Silos vs. Service


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This is David here, Vocalabs’ VP of Software Development. Customer service isn’t something you can master and then forget: it takes constant vigilance. In our research, we’ve found that Sprint went from being the worst cell phone company in customer service to being the best—only to drop back down to the worst position again. And this is a case in point.

I recently got an iPhone 5, but it took far more effort than it should have. Long story short, my order was blocked by Sprint right before it was going to ship, I spent an hour and a half on the phone with Apple and Sprint customer service, and nobody knew what had gone wrong.

Here’s what I think happened. Apple’s computers were doing a final, pre-shipment confirmation of my order with Sprint. Something went wrong; perhaps a computer was overloaded and timed out. Regardless, Sprint blocked my order without any indication of why. A person from Apple called me to let me know what had happened (they didn’t want me to get the bad news via email) and that I should call Sprint. The person explained that since the problem might be something like a late payment, Apple wasn’t getting involved.

That was bad, and bad things like this happen. But what really made it bad is how Sprint handled it.

Sprint’s front-end customer service staff were friendly and even enthusiastic about helping me. But because I bought my phone through a third party channel (Apple), my support requests are required to go through Sprint’s National Sales Support Desk—and only their channel partners are allowed to speak to that Desk. Or as the Desk rep told the Apple rep later on, “we can only validate through a store.”

Ultimately the problem was solved by an Apple rep talking to an Apple Store employee, who called the Support Desk. At this point Apple had canceled my order, since they have no procedure for un-cancelling a blocked order. The Support Desk verified that there was no reason for my order to be blocked, and assured me (over a muffled, echoey chain of phone lines) that the next order would not be blocked. Apple offered to expedite my next order, which I needed to place online—after waiting 24 hours for the cancelation to go through, so that Sprint wouldn’t block the new order as a duplicate.

What should have happened is this: the first rep I talked to—or her manager—should have been allowed to talk to the National Sales Support Desk. They would have confirmed that my order block was a mistake (total elapsed time: under 5 minutes) and then consulted with Apple on how to proceed.

I’m sure there’s some good reason why that Desk is kept separate, but there should be some allowance for customer service emergencies. (They made it sound like it would take at least a civil defense emergency to get them talking to each other.) The fundamental issue is that, even when everyone involved was able to verify that a loyal customer was being treated wrong, corporate procedure took precedence over doing the right thing.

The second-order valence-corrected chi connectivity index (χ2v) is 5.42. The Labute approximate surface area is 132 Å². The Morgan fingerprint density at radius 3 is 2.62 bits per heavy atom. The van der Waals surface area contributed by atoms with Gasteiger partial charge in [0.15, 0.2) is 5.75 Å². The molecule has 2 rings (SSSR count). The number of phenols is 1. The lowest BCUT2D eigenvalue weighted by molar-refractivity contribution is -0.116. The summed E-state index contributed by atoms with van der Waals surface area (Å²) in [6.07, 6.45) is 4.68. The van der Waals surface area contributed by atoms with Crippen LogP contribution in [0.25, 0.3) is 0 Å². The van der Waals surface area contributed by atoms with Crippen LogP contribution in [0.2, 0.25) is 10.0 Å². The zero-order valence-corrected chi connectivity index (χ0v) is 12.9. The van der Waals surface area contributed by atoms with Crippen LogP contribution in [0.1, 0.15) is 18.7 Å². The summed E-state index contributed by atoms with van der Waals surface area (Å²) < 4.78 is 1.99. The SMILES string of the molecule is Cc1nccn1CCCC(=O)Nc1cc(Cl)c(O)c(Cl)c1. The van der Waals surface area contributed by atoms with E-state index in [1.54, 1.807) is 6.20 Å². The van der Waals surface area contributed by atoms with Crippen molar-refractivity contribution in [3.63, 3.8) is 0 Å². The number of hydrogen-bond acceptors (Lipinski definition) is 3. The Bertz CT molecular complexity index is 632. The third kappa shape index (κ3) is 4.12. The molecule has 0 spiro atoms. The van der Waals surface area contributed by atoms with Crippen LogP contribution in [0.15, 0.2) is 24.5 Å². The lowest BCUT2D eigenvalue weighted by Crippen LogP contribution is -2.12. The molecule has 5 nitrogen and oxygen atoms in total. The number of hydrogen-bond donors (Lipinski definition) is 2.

Every system breaks down from time to time. Courts convict the wrong person. Wars and natural disasters break normal channels of communication. So every bureaucracy tolerates broken rules sometimes. The National Sales Support Desk wouldn’t have needed to go through proper channels to respond to their building burning down. And my guess is, when Sprint was at their best at customer service, they would have found a way to do the right thing.

That’s what makes great customer service hard. Sometimes you need to bend the rules in the service of the customer. Especially when the rules don’t make sense under the circumstances. In the absence of a top-down customer service mandate, bureaucracy takes over. And it can happen incredibly fast.

At Vocalabs, we know from empirical evidence that what matters in customer service is actually serving the customer. Not by being friendly or following etiquette procedures, but by finding a way to help. Apple didn’t have a procedure for re-enabling my order, so I had to place a new order. But I didn’t mind (much) because they made it clear that they would do whatever it took to fix my problem. Sprint made it equally clear that my problem wasn’t their problem.

Republished with author's permission from original post.

Peter Leppik
Peter U. Leppik is president and CEO of Vocalabs. He founded Vocal Laboratories Inc. in 2001 to apply scientific principles of data collection and analysis to the problem of improving customer service. Leppik has led efforts to measure, compare and publish customer service quality through third party, independent research. At Vocalabs, Leppik has assembled a team of professionals with deep expertise in survey methodology, data communications and data visualization to provide clients with best-in-class tools for improving customer service through real-time customer feedback.


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